The UK will give British supermarket companies operating in Northern Ireland more time to adjust to the new rules brought about by Brexit. Northern Ireland Minister Brandon Lewis said in Parliament that there is a plan underway to simplify this.
A trade agreement between the European Union and the United Kingdom has been in effect since the beginning of this year. The two markets are still exchanging goods, but they have their own standards for food and other products.
However, there are problems in Northern Ireland. The constituent country has not been a member of the European Union since Brexit, but due to its location on a European island, it is part of the European Customs Union. This means that the country must comply with European rules regarding food safety, among other things.
This is a good job for British supermarket companies who also have stores in Northern Ireland. Companies have to go through a lot of paperwork to be able to sell products in the country. British and European negotiators have been discussing a solution to this problem for some time. Some sources fear that Northern Ireland will eventually separate from the European Union altogether.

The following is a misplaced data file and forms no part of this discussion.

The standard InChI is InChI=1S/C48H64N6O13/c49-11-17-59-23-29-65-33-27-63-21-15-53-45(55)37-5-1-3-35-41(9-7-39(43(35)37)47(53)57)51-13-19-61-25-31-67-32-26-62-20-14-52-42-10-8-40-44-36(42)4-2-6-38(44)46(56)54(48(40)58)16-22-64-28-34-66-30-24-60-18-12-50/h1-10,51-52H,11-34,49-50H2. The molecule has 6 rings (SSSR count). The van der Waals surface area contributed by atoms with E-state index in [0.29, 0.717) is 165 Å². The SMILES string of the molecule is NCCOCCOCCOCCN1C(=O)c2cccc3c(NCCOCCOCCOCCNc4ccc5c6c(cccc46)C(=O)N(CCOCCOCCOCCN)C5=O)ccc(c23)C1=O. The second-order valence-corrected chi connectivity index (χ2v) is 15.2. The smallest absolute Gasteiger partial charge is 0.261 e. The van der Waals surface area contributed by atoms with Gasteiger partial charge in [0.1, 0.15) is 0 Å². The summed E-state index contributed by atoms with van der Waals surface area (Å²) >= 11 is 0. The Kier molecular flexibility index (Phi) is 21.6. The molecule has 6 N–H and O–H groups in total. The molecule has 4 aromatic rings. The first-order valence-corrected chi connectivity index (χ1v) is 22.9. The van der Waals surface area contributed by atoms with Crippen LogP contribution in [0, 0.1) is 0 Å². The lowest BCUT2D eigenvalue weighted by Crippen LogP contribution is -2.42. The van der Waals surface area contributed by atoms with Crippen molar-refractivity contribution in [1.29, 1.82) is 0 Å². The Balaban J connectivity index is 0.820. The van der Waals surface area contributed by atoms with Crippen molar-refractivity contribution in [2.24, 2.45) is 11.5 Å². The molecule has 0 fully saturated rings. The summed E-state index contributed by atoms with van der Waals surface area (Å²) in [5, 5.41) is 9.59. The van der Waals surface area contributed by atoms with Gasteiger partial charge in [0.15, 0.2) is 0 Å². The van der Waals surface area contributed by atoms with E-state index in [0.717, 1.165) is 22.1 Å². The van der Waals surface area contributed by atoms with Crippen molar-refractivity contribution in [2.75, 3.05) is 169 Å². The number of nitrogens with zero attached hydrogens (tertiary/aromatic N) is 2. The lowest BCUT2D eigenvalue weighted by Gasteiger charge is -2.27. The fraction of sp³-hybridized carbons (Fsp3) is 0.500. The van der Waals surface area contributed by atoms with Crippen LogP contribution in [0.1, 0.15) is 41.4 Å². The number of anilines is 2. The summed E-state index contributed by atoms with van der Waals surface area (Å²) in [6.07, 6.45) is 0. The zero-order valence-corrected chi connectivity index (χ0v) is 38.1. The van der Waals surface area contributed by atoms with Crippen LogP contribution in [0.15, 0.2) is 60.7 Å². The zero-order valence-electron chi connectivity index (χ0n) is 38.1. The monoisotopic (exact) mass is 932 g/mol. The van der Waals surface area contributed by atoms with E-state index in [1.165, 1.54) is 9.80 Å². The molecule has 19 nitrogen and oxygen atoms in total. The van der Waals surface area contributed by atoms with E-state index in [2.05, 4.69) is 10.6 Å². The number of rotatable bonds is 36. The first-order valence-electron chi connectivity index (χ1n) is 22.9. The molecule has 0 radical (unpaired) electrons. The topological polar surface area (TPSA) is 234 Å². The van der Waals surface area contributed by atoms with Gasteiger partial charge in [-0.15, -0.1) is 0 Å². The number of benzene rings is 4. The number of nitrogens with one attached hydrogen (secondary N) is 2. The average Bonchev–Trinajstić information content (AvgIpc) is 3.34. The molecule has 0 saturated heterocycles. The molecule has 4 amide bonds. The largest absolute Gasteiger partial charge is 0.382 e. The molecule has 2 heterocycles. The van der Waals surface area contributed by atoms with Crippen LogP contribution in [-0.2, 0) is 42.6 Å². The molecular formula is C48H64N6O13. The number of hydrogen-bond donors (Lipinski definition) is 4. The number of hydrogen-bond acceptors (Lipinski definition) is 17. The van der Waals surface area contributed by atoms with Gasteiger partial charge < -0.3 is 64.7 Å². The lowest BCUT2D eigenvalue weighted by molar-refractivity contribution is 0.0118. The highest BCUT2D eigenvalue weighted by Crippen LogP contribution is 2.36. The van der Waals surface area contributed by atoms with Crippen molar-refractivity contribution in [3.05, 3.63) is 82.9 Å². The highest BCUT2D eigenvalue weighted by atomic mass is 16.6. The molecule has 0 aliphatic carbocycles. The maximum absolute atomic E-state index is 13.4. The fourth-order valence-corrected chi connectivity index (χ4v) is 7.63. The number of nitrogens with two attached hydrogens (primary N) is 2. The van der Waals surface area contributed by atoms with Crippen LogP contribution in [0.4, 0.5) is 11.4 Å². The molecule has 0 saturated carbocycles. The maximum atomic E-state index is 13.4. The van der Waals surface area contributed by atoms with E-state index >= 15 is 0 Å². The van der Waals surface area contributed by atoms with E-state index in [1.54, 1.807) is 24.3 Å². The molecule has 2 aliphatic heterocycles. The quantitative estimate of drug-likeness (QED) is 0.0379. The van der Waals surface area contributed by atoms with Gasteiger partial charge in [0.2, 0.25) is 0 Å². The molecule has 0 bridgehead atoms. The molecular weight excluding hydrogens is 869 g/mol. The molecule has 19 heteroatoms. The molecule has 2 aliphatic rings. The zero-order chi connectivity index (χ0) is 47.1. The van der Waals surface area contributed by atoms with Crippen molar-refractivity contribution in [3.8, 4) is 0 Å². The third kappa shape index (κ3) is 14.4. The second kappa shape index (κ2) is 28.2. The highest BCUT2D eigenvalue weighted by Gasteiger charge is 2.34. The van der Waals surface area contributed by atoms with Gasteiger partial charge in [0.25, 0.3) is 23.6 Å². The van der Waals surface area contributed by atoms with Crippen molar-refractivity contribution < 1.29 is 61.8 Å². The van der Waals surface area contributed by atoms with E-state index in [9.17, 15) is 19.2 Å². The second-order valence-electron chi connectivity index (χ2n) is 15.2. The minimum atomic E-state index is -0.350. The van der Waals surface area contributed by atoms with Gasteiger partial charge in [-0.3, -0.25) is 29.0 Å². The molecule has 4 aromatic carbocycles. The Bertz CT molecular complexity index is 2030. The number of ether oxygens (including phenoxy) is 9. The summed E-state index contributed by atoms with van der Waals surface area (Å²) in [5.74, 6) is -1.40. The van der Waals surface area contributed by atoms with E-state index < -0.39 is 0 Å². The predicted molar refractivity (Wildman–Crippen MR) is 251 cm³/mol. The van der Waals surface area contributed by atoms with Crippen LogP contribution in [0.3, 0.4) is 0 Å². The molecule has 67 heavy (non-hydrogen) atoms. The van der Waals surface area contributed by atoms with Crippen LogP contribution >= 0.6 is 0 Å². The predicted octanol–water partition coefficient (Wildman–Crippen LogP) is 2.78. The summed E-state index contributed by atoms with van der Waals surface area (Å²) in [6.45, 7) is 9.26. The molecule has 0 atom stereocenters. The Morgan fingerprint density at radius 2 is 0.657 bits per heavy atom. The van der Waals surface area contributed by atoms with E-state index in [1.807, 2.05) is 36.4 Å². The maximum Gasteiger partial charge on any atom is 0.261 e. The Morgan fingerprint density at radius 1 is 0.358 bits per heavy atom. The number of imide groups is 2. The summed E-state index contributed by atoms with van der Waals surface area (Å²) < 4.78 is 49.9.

But before those talks end, the UK wants to absorb the supermarket companies. “We are taking a number of interim measures that show that more time is needed to adapt and introduce new rules,” Lewis told Parliament on Wednesday. He also announced that a plan would be announced at a later time. This plan contains more details about preventing any additional taxes.